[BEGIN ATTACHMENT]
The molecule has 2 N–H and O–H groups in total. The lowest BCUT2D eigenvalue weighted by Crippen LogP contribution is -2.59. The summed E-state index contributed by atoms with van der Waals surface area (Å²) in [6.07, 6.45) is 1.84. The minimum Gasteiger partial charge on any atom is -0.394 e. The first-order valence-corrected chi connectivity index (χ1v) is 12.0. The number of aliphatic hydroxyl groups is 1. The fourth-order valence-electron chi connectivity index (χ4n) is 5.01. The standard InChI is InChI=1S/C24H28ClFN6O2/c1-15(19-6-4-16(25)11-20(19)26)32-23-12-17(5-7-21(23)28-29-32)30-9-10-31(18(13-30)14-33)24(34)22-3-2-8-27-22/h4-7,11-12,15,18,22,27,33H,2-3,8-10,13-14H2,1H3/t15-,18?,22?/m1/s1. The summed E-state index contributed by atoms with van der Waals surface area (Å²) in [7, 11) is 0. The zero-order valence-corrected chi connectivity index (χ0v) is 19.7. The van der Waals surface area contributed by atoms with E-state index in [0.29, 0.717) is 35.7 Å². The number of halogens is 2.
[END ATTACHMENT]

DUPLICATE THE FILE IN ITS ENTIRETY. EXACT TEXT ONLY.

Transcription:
The molecule has 2 N–H and O–H groups in total. The lowest BCUT2D eigenvalue weighted by Crippen LogP contribution is -2.59. The summed E-state index contributed by atoms with van der Waals surface area (Å²) in [6.07, 6.45) is 1.84. The minimum Gasteiger partial charge on any atom is -0.394 e. The first-order valence-corrected chi connectivity index (χ1v) is 12.0. The number of aliphatic hydroxyl groups is 1. The fourth-order valence-electron chi connectivity index (χ4n) is 5.01. The standard InChI is InChI=1S/C24H28ClFN6O2/c1-15(19-6-4-16(25)11-20(19)26)32-23-12-17(5-7-21(23)28-29-32)30-9-10-31(18(13-30)14-33)24(34)22-3-2-8-27-22/h4-7,11-12,15,18,22,27,33H,2-3,8-10,13-14H2,1H3/t15-,18?,22?/m1/s1. The summed E-state index contributed by atoms with van der Waals surface area (Å²) in [7, 11) is 0. The zero-order valence-corrected chi connectivity index (χ0v) is 19.7. The van der Waals surface area contributed by atoms with E-state index in [0.29, 0.717) is 35.7 Å². The number of halogens is 2.